Years ago, I heard a pithy little saying that stuck with me. It was attributed to John Bunyan, though he may never have said it. The saying goes like this, “Run, John, run, the law commands, but gives you neither feet nor hands. Better news the gospel brings: it bids you fly and gives you wings.” This saying helped solidify the difference between law and gospel in my understanding. It also highlighted for me the all-encompassing problem of sin. Let’s look at how God dealt with the problem of sin and the powerlessness of the law with some help from the Understanding the Bible Commentary Series.

Romans 8:3–4

For what the law was powerless to do because it was weakened by the flesh, God did by sending his own Son in the likeness of sinful flesh to be a sin offering. And so he condemned sin in the flesh, in order that the righteous requirement of the law might be fully met in us, who do not live according to the flesh but according to the Spirit.

The Inability of the Law and the Weakness of the Flesh

Verse 3 is a classic formulation of redemption. The beginning of the verse lacks a verb in Greek and is somewhat defective, reading literally, “For the inability of the law because of the weakness of the flesh.” But there is no doubt of its meaning: the law was rendered ineffective because of the “flesh.” Paul does not say the law was unable to condemn sin; that it could do because it was “holy, righteous, and good” (7:12). The law is not bad, but its good counsels are undermined by a bentness and gravitational pull in human nature toward evil. The law offers a proper diagnosis of the disease, but no cure.

God Did by Sending His Own Son

To accomplish what neither the law nor human will could carry out, God entered decisively and historically by sending his own Son. God had, of course, dispatched messengers and prophets to Israel in the past. But the sending of the Son is something entirely different. In the Son, God comes in person. His own Son emphasizes the filial intimacy between Jesus and the Father. In Jesus, God takes the problem of sin into his own hands. In Jesus, God takes personal responsibility for humanity’s salvation.

“God sent his Son” was a heavily freighted expression in the early church (John 3:16; Gal. 4:4; Phil 2:6f.; 1 John 4:9). It was both a theological and liturgical capsule of the mystery of the incarnation: the preexistent Son of God had been sent for the salvation of the world. The yeast of this truth continues its redemptive fermentation in the world. Pop religion tells us we can do something for God; sociology, that we can do something for others; and psychology, that we can do something for ourselves. But the gospel says that God has done something for us, apart from which we are caught in a tailspin of futility (vv. 18ff.).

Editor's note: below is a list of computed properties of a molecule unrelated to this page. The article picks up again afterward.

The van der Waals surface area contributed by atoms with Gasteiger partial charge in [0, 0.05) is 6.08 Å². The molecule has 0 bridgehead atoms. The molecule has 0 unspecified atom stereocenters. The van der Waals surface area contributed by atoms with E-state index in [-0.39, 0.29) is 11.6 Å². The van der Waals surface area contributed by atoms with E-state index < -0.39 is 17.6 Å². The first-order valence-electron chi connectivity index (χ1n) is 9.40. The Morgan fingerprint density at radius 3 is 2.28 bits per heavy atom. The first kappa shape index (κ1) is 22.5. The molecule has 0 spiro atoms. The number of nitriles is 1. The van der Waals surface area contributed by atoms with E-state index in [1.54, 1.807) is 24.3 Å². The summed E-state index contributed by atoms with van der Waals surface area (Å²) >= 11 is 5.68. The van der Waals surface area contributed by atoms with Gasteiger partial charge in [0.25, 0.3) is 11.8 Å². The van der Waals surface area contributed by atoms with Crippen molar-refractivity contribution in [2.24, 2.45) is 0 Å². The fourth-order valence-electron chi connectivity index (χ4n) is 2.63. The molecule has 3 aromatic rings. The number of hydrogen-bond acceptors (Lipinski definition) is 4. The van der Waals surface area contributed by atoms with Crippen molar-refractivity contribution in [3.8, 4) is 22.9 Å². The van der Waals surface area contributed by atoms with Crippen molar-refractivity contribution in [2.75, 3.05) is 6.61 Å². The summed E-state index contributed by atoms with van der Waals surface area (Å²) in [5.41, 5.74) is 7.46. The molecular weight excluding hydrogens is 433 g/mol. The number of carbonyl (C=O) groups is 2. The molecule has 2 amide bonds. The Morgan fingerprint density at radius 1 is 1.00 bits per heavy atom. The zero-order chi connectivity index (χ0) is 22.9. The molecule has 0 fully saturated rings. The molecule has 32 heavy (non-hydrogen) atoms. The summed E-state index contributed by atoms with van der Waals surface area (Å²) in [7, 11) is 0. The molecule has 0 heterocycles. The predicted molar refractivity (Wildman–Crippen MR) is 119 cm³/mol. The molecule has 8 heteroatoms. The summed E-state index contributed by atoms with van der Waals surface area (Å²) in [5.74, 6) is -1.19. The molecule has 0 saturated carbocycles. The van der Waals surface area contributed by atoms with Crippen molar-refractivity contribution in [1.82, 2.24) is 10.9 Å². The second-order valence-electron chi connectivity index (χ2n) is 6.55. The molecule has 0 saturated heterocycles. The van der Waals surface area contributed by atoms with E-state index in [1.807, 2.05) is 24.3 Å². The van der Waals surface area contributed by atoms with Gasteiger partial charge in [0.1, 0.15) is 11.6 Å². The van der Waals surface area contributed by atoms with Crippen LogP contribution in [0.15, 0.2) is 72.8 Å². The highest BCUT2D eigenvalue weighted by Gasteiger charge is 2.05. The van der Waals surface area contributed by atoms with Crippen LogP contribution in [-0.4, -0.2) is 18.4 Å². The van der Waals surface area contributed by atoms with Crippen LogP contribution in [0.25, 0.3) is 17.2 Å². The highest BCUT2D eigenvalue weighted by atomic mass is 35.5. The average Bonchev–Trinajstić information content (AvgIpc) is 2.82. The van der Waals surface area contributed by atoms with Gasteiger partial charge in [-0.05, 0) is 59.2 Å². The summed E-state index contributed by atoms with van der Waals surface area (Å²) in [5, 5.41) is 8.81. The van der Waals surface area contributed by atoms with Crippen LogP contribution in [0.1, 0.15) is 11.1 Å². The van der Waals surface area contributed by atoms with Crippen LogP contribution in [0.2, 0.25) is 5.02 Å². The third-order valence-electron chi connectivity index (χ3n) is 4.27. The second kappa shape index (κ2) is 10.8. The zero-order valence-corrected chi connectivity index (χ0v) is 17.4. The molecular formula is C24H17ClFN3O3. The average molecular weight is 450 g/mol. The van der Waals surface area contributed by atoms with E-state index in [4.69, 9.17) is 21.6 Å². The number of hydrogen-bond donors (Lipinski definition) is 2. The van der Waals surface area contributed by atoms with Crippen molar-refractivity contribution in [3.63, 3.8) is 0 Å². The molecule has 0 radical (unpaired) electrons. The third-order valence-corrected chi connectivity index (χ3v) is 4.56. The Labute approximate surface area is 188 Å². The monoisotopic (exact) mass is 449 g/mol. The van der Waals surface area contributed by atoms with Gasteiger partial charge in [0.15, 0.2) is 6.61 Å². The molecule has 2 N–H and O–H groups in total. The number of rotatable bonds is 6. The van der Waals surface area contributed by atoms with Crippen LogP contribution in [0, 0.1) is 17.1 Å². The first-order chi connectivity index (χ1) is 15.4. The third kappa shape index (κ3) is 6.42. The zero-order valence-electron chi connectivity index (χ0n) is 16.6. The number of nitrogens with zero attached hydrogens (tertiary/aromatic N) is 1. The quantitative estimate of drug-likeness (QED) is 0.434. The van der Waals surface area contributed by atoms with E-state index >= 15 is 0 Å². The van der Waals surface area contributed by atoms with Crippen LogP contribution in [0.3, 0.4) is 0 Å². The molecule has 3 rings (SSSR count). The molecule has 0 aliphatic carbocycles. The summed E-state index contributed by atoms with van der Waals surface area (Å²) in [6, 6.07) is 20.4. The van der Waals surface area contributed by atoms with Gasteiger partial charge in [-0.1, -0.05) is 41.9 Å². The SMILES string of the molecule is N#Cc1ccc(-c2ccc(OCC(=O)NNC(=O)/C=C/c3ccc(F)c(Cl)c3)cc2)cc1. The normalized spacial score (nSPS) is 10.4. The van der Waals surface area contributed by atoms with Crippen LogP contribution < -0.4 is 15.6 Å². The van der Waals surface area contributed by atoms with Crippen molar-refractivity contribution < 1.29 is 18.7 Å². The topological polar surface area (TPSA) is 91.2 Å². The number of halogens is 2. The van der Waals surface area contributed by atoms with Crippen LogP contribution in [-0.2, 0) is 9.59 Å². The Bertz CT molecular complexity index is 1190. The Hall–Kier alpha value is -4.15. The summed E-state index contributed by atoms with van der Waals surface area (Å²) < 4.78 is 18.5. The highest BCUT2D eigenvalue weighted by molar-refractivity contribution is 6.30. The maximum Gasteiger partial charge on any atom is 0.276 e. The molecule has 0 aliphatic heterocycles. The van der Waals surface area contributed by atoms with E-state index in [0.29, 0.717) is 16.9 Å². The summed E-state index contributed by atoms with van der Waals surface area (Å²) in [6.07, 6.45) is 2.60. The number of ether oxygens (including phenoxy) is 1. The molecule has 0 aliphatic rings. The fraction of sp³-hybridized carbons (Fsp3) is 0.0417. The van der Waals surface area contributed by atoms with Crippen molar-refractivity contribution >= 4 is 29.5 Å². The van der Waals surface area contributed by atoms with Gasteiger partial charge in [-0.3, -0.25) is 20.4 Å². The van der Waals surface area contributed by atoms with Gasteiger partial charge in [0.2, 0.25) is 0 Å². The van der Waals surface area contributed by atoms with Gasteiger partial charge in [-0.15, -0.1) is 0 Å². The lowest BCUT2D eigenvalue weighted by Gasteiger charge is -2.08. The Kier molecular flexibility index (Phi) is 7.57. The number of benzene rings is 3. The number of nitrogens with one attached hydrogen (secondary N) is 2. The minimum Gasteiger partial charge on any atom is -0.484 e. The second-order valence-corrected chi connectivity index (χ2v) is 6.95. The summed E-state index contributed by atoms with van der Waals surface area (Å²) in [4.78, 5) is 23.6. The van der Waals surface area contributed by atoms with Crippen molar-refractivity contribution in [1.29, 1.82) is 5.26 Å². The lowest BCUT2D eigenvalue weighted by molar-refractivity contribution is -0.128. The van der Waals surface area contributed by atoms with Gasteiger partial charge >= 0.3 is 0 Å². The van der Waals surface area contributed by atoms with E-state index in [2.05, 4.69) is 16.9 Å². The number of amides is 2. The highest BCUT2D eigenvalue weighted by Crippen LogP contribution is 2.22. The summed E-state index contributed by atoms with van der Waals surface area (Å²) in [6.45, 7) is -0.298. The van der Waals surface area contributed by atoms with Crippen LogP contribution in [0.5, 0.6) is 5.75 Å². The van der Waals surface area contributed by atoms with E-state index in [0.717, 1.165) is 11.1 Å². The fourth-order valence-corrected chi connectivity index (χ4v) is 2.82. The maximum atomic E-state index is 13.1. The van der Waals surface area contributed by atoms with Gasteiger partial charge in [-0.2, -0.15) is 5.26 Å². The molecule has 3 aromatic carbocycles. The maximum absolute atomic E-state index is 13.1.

This brief phrase rearranges the axis of the world. “God sent his Son” means that God—not humanity or the world—is the source and center of reality; it means that where there was no help within creation, God intervened from outside it; and it means that God’s help is not a pious intuition, but a historical manifestation in first-century Palestine. “God sent his Son” is salvation in four words: enacted from the fullness of divine love, evoked by the fallenness of the world, and effected by the incarnation of Jesus Christ.

God Sent His Son in the Likeness of Sinful Flesh

Of special importance is the meaning of the likeness of sinful man. On the one hand, Paul doubtlessly wants to avoid saying that Christ became as “sinful man.” Moreover, in 2 Corinthians 5:21 Paul states that Christ “had no sin.”

On the other hand, Paul does not use likeness abstractly, as did the Docetists when they taught that Christ only appeared human (from Gk. dokein, “to seem or appear”). Docetism characteristically taught that Jesus could not have been tempted, nor could he have sinned, nor did he really suffer. It was, however, fallen humanity which needed redeeming, not an ideal or apparent humanity, and Christ had to become fully human if he were to condemn sin in sinful man (v. 3). If human flesh is the stage of sin, that same flesh must become the stage of redemption. Likeness, therefore, means that Christ did not take on any nature other than our nature, though apart from sin.